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We know from various media and psychological studies that young women have a hard time with body image, and though it’s not just limited to young women I am going to focus on this for the purpose of this post.

Recently I’ve had cause to think more about my present body image – the weight loss surgery and trying for a baby just two reasons for this. Nowadays I am more at peace with how I look, but when I was 16 I hated my body. Unfortunately this is not uncommon for girls that age and like many young women there were several reasons for why I felt that way.

  1. Parental Influence – my mother was obsessed with dieting and because I had my “father’s genes” I was likely to be overweight. So she banned various foods from the age of 8 and often told me if she thought I was putting on too much weight. She measured my health only by my weight, even though the doctor told her I had heavy muscle because I did a lot of sport. I would binge eat and throw food up, though I don’t think I had bulimia, it didn’t last for long but it was still a road I went down because of the pressures of diet. Don’t get me wrong, my mum’s dietary options were super healthy, but she missed things out. For instance, bananas were not allowed (something she heard about not being the “healthiest” fruit) so I had to sneak them into my lunch so I had them to eat while I played sport. Bananas were common at half time and during tournaments.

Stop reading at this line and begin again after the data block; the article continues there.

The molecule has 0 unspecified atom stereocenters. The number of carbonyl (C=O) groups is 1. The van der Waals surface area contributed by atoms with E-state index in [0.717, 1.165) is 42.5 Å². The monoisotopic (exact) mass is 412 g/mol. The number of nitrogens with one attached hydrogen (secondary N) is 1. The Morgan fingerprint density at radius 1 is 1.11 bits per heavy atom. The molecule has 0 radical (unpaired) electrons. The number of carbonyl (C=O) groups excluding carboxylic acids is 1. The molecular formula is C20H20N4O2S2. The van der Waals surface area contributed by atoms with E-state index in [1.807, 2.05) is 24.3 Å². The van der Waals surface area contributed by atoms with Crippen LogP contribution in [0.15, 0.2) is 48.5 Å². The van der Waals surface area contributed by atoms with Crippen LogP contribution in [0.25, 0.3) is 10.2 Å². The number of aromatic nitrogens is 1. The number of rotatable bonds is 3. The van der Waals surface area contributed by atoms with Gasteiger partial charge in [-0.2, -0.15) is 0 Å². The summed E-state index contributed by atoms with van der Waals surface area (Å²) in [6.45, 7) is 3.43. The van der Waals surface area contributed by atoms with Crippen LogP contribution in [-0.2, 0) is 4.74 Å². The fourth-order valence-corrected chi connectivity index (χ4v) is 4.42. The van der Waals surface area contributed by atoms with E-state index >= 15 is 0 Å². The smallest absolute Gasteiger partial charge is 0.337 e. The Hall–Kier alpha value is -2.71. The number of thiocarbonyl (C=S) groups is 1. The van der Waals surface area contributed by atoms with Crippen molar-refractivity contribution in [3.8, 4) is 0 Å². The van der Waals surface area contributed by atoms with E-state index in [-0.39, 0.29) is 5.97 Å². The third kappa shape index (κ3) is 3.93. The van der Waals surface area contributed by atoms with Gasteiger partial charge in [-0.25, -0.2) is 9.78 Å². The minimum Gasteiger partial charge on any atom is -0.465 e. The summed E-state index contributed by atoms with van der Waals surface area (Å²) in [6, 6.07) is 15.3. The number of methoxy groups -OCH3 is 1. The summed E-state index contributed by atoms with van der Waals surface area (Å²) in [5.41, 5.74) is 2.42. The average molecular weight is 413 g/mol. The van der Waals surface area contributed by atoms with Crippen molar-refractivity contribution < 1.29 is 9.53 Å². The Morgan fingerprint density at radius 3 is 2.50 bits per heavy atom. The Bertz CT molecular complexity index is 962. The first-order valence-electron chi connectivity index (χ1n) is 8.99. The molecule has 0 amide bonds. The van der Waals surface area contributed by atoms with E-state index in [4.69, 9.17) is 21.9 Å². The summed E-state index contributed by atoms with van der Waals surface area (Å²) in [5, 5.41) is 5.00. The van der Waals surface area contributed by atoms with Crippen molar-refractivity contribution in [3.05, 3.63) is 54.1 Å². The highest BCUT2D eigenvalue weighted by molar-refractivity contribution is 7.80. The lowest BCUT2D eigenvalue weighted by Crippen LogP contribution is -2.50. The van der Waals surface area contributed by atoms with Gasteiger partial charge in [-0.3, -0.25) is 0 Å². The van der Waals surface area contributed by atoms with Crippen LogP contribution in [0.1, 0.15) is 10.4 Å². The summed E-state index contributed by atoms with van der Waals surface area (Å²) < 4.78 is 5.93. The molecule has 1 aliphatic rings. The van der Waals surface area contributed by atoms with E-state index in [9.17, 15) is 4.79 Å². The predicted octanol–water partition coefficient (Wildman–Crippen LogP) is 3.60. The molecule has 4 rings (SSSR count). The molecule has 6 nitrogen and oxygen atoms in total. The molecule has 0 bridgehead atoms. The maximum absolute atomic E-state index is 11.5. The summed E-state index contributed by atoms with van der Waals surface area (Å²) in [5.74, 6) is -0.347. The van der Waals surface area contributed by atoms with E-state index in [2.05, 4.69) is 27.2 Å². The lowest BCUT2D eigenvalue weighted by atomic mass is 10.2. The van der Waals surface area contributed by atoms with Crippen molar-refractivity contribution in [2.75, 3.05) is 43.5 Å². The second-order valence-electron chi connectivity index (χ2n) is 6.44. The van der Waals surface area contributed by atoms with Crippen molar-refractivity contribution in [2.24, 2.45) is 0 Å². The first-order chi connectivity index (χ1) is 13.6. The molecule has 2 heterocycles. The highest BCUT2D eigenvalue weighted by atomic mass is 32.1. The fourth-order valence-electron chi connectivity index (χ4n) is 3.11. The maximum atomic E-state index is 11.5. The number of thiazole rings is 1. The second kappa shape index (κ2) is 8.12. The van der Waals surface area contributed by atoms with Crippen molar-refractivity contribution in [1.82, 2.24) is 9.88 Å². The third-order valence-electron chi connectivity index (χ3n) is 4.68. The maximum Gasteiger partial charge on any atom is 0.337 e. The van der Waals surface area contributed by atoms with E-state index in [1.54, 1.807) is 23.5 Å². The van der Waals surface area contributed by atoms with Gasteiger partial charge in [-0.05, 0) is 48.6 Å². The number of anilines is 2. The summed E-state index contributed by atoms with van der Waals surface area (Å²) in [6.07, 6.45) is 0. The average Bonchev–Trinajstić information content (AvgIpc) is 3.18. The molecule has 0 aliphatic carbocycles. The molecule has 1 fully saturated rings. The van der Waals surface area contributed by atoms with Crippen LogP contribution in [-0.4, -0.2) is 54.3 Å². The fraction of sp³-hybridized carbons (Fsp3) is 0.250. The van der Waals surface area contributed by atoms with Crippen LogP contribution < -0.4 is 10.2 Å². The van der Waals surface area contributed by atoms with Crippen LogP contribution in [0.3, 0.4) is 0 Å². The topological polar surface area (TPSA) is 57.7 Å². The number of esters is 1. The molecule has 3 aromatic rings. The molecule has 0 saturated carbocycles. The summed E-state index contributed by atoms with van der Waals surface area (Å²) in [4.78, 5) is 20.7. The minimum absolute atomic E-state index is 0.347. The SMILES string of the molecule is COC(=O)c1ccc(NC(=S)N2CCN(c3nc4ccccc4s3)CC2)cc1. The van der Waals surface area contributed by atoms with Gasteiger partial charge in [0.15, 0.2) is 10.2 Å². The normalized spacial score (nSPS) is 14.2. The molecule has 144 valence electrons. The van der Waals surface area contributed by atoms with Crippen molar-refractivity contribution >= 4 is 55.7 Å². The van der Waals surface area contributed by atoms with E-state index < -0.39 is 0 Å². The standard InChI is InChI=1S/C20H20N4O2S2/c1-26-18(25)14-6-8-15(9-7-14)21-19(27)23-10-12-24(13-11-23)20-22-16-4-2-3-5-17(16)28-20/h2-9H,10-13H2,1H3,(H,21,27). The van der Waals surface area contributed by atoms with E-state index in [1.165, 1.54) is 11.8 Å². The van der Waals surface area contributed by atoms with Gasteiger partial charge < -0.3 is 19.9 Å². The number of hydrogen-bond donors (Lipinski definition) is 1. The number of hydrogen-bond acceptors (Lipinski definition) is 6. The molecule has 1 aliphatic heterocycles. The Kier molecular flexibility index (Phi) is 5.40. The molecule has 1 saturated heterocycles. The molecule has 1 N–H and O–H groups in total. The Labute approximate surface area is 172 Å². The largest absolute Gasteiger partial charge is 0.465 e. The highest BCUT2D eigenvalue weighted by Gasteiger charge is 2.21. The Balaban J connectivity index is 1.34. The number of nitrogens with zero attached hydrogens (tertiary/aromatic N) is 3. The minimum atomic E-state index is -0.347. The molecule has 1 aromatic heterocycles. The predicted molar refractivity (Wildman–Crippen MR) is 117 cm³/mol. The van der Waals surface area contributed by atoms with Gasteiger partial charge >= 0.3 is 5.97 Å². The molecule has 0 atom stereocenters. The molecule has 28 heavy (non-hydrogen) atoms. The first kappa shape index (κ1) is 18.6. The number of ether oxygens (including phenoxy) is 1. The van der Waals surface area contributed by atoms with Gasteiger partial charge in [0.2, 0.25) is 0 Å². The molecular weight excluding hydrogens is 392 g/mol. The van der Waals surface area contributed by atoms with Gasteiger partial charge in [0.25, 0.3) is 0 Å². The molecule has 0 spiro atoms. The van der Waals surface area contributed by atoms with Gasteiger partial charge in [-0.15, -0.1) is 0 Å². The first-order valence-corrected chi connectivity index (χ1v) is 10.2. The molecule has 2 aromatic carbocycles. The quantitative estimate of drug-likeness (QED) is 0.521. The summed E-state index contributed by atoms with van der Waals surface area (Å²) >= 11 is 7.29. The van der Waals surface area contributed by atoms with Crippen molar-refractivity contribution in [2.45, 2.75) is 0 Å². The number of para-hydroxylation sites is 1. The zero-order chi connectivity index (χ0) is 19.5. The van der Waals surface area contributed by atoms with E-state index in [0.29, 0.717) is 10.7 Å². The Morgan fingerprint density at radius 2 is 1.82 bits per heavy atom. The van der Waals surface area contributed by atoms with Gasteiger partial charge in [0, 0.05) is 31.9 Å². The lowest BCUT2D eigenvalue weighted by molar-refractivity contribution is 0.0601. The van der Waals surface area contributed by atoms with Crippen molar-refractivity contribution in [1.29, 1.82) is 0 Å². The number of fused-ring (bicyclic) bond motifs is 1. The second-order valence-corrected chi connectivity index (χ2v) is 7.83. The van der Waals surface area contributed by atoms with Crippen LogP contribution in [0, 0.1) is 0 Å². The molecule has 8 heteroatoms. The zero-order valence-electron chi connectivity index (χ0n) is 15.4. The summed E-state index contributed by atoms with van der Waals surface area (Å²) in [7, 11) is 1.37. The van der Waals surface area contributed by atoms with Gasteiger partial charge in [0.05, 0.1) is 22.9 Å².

2. Peer Influence – the people I hung out with were not body shamers but other school kids were as was the media. At school myself and a couple of other girls were called “thunder thighs” and this was just another way of calling a girl fat. Boys and girls used these names. In truth I knew it was because we were developing faster, so had more womanly shapes, but this “fattening” was seen as a bad thing and something to be teased.
  3. Boys Teasing – this was one of the worst things to happen to 14 year old me because I wanted these boys to think I was pretty, not fat. And fat inevitably means you are ugly too – according to the logic of many teenagers. Such teasing happened at home as well, I was the only girl child in the house for a decade so when I was a teen my sisters could barely walk and talk. Thus, my brothers were horrid to me. It wasn’t just body shaming, it was physical abuse too; punching my stomach to see if I “had enough padding” and pushing me to the floor because my ass was such a huge cushion. When they broke the mirror in the bathroom they said it was me, that my fat ugly face broke it. Most of my low self esteem was because of boys. It was constant, at school and at home and it led to very dark days indeed.